Another solution to the separation problem is to stop regarding it as a problem and use it as part of the style. That’s what Chapman did in Raging Bull, and it certainly served the picture, giving it a gritty, verity look that was in perfect harmony with the painful, emotionally violent story of fighter Jake LaMotta’s life. It was consciously photographed in the style of newspaper reportage; specifically, the work of Weegee (Arthur Fellig). In fact, though, working in the close quarters of many so-called “practical locations,’’ Chapman could not have set back lights even if he’d wanted to. There just wasn’t any space (except in the boxing ring sequences, where his electricians manned a bank of dimmers so that, as his camera spun around with the fighters, the backlight was hot behind them, no matter where they turned. This surreal, visually heroic counterpoint to the otherwise gritty photographic realism of the film was, I believe, in keeping with the character’s view of himself and his life). Dead Men Don't Wear Plaid was different in every way. As an aid in matching, Chapman had photographed Polaroid tests on almost every scene in the movie. He kept them pasted in a scrapbook. I found that they were far more representative of the timing he achieved in the finished film itself than were the publicity stills. So, we have decided to attempt reproduction of Chapman’s Polaroids to illustrate a discussion about his lighting.

One can always find the location of a light source. The angle of the shadows will lead you to any given light’s location.

Again, the classic noir lighting is announced by the hot, hard kick light above and behind him. His face is lit by fill from a 1K softlight with a two foot snoot that projects fill without a lot of spill. It’s one of Chapman’s favorite tools for filling closeups. He calls it a ‘Miss Francis’ (the origin of the name is a long story). In this case, Chapman has placed the unit to the right of the camera with cutters to take it off the door, so it just goes to him. The glow on the wall behind the practical light comes from the light itself. The rest of the light on the wall comes from a deuce (2K) down the hall that rakes it softly. There are two 750s on camera left: one coming in on the wall and a second; close to the door, that hits the other side of his hat and gives him the other highlight on the left side of his face.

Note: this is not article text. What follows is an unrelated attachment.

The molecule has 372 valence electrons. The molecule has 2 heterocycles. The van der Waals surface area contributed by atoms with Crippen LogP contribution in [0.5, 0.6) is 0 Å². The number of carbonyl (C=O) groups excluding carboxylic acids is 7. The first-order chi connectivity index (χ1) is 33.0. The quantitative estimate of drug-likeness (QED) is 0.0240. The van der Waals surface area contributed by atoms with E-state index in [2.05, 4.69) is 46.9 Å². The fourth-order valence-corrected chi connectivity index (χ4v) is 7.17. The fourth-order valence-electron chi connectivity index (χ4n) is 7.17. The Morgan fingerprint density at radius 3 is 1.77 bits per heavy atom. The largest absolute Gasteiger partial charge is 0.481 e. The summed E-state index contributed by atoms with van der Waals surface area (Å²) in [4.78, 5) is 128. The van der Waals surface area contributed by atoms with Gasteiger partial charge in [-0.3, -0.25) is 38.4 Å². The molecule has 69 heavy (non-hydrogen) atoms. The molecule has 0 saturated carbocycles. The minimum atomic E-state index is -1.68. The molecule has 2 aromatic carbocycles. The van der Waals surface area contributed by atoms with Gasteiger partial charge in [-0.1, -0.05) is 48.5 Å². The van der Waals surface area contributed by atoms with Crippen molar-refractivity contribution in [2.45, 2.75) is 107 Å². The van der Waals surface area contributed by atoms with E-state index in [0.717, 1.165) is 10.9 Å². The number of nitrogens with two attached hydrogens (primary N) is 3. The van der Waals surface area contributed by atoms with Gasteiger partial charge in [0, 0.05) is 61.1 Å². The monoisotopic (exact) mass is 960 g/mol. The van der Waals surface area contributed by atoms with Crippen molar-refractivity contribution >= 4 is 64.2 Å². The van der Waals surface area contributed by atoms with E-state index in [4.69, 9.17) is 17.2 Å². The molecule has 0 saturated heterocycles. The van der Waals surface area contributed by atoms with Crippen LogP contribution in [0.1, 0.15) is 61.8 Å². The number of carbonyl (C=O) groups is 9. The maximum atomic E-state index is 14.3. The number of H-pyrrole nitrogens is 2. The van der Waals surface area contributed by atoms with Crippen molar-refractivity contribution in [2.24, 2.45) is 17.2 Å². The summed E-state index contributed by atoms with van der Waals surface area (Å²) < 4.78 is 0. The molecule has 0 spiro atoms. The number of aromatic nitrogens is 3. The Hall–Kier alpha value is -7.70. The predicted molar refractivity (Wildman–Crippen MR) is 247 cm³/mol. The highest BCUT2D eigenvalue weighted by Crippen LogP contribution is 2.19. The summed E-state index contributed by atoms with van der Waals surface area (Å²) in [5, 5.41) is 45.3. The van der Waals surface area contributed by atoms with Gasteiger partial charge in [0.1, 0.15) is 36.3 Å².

This shot was lit to match an old clip with Robert Taylor and Ava Gardner. “It drove us crazy to match that,’’ Chapman recalled. “We had to use that corner. There is an actual shot of Robert Taylor walking to this corner and picking up the phone. We had to have exactly this pattern, all these shadows. It was nightmarish. Apparently what they did was light it [the dot patterns on the far left] from inside this table here. That’s the only way we could figure it out and that’s what we finally ended up doing.” The diagonal pattern to the near left of Steve Martin was created by a light and pattern mask placed high and to the left.

This is part of the same sequence as the shot above. Martin is talking to Reni Santoni. The lighting pattern is classic for a profile two-shot, according to Chapman. Each person’s key light is behind him, on a floor stand out of frame, and comes in at a three-quarter or slightly flatter angle. The front fill comes from a large unit with diffusion placed high (note the shadow of Martin’s hat brim) and well back. The background characters (extras) were filled with a second unit from the rails above, with cutters to take it off the principal actors, so that the balance could be controlled. The fill used for the foreground actors would have carried back somewhat, but not so much as to interfere with balance control of the two areas. The shot is much wider than is indicated in this still.

Note both wide and close shots. The little lamp on the table is the practical source. In fact, he’s lit from a light behind the filing cabinet which is hitting him on our left, but which is cut off of the flower and the lamp so it doesn’t shadow itself. The fill is from the rails, high above with some spun glass as diffusion. ‘‘There’s always diffusion, just about; spun glass in everything. Occasionally I’d omit it for some back lights, when I needed the punch.”

This scene was lit from slightly below in order to make it somewhat more ominous, because Steve Martin (sporting a tissue in this rehearsal shot to protect his collar from makeup stains) is about to get beat up by the two thugs. Further forward, to the right (out of frame here) is a desk where, in the reverse shot, Kirk Douglas is standing. The desk lamp is the practical source. The actual key is a low floor unit low to camera right. The overall backlight comes from the rails above. General fill is provided by a Miss Francis near the camera.